Were you ever a modeler? Do you remember yourself opening those boxes from Monogram or Revell containing all of the plastic makings of an airplane, a ship, a car or a truck? As you pulled off the lid that often had an action image of what you were going to build, you could see the assembly instructions folded neatly inside, a sheet or two of decals and all of the parts, large and small, still connected to their plastic runners. With model cement, perhaps a small knife to help separate the parts and clean the edges of any flash and a table where you could spread everything out, your workspace was ready. To open the cement, you would jab a straight pin down into the tip of the tube, and when you removed the pin a small bit of glue would follow it out, giving off the distinctive smell every modeler knew so well. You were still young, but you imagined yourself someday driving or even flying the full size, real life version of the model in the box.
For many of us, those models were our first exposure to working on those vehicles. When you’re eight or ten years old, you won’t be maintaining any drag racers or fighter jets, but putting those models together, you were in charge and while building something with your hands, you learned the names of all of the parts and how each one connected to everything else. Whether the instructions called for an aileron or a radiator, you identified it, held it in your hands, put it in place and learned. When the day finally came and you graduated to the full size version, the parts and pieces might have been bigger, but you already knew what they were. Take it apart and work on it? Sure, why not? You built one from scratch when you were a lot younger, how hard could it be? You had a level of confidence born from experience and it served you well.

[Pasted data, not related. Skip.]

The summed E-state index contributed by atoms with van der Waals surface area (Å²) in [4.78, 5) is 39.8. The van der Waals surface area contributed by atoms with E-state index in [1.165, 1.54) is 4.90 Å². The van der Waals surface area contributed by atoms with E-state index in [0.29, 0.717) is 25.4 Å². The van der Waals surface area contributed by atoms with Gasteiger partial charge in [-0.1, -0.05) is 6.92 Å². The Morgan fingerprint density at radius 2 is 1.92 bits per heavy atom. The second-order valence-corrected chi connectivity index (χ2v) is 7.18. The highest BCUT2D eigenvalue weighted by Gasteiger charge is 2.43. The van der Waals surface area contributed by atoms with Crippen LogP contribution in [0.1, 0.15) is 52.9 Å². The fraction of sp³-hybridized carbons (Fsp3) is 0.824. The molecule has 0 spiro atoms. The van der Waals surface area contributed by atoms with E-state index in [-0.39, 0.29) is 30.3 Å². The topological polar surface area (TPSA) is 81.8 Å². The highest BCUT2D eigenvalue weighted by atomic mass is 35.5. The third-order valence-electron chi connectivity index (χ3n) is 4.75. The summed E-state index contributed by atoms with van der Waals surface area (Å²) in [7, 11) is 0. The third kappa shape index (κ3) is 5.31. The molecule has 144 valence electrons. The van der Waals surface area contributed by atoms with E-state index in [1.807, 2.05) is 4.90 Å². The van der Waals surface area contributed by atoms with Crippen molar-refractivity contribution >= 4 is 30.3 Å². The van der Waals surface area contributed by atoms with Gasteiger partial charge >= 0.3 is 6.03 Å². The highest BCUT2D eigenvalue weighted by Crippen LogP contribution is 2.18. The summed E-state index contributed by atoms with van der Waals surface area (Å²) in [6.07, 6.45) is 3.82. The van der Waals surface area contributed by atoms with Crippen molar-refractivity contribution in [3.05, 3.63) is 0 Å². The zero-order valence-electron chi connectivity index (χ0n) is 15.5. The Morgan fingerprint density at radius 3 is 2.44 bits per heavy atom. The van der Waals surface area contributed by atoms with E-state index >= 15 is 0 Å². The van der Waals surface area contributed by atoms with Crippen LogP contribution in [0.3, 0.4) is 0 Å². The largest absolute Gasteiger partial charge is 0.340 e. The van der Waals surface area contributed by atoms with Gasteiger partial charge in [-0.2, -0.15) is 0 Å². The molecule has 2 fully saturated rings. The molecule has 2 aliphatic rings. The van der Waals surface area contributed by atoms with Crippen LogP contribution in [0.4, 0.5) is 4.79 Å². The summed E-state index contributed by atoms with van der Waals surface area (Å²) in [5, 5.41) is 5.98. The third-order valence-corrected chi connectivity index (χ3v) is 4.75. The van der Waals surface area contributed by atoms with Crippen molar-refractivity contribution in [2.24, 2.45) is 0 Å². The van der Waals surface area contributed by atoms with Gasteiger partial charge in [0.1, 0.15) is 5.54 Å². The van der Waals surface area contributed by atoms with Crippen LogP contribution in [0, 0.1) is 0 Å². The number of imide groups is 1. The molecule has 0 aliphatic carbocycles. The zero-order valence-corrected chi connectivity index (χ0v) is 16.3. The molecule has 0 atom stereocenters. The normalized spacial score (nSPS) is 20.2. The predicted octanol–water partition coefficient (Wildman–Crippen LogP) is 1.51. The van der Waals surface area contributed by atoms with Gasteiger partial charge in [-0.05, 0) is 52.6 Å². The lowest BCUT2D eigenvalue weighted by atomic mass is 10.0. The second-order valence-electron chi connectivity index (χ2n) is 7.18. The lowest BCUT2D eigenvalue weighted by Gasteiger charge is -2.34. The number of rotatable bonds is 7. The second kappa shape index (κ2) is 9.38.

Building those models was a common experience not that long ago, but I haven’t seen as much evidence of it in recent years. Building those models brought along with it the experience of taking a pile of parts and turning them into something you could be proud of and display for others to see, you gained building skills, technical knowledge and often, the desire to work on the real thing when you were a bit older, it was the early stages of what often became highly developed hands on skills as the modeler became an adult.
Fascinations and interests while a child can often lead to a vocation or avocation as an adult and perhaps this is another reason why there is such a drop off in hands on skills of the kind far more common in the past. How many pre-teens or early teens are building models these days? I haven’t seen many on display lately, nor have I seen any other hands on hobby to take their place. That’s not to say it isn’t happening, but what would it be?
You can’t get the same knowledge and skill looking at or manipulating images on a computer. You have to physically experience the building process, properly orienting and trial fitting a part, getting it to fit just right, understanding the process of what has to come first because later you won’t be able to access a certain spot as other parts are installed, it’s a learning experience that carries over to all sorts of physical objects later in life.
In an earlier long and passionate post, I suggested that those of us with hands on skills to pass on to a younger generation should create some opportunities to do just that. Model building is an easy way to do it. You can work with kids who are quite young and after the project is done, they get to keep it and put it on display. They can tell their friends, “I made that,” and feel the pride that comes from real accomplishment. That’s how you build self esteem that lasts because it’s based on something more than words.
Revell and Monogram have merged and then changed hands many times over the years, the models are still available, but, like so many other activities, model building has faded in popularity and kids seem more interested in other things. Maybe what it needs to come back are a few of us willing to create that hands on spark in a young person we can influence. Maybe it’s time to buy a few models and spend some building time with a younger generation. Be a positive influence, you never know where it may lead.